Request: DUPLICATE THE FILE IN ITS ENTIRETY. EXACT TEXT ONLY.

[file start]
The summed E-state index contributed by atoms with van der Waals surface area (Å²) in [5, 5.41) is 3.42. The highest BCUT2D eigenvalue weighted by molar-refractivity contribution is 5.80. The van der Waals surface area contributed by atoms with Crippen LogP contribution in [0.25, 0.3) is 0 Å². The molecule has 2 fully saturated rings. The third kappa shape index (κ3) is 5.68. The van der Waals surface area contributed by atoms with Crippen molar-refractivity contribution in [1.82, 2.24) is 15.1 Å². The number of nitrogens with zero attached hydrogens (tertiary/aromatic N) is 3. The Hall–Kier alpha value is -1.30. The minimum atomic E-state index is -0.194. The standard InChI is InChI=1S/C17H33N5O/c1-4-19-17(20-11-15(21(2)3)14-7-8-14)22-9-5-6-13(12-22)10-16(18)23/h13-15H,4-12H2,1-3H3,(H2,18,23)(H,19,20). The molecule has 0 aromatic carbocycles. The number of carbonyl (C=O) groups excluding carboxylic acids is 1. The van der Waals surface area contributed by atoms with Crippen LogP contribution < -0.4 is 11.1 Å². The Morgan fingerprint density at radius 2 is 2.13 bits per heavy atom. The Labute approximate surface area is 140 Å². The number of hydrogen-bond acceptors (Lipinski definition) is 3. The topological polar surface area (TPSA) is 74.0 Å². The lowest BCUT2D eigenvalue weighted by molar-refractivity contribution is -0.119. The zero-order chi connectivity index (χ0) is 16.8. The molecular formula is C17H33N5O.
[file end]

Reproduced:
The summed E-state index contributed by atoms with van der Waals surface area (Å²) in [5, 5.41) is 3.42. The highest BCUT2D eigenvalue weighted by molar-refractivity contribution is 5.80. The van der Waals surface area contributed by atoms with Crippen LogP contribution in [0.25, 0.3) is 0 Å². The molecule has 2 fully saturated rings. The third kappa shape index (κ3) is 5.68. The van der Waals surface area contributed by atoms with Crippen molar-refractivity contribution in [1.82, 2.24) is 15.1 Å². The number of nitrogens with zero attached hydrogens (tertiary/aromatic N) is 3. The Hall–Kier alpha value is -1.30. The minimum atomic E-state index is -0.194. The standard InChI is InChI=1S/C17H33N5O/c1-4-19-17(20-11-15(21(2)3)14-7-8-14)22-9-5-6-13(12-22)10-16(18)23/h13-15H,4-12H2,1-3H3,(H2,18,23)(H,19,20). The molecule has 0 aromatic carbocycles. The number of carbonyl (C=O) groups excluding carboxylic acids is 1. The van der Waals surface area contributed by atoms with Crippen LogP contribution < -0.4 is 11.1 Å². The Morgan fingerprint density at radius 2 is 2.13 bits per heavy atom. The Labute approximate surface area is 140 Å². The number of hydrogen-bond acceptors (Lipinski definition) is 3. The topological polar surface area (TPSA) is 74.0 Å². The lowest BCUT2D eigenvalue weighted by molar-refractivity contribution is -0.119. The zero-order chi connectivity index (χ0) is 16.8. The molecular formula is C17H33N5O.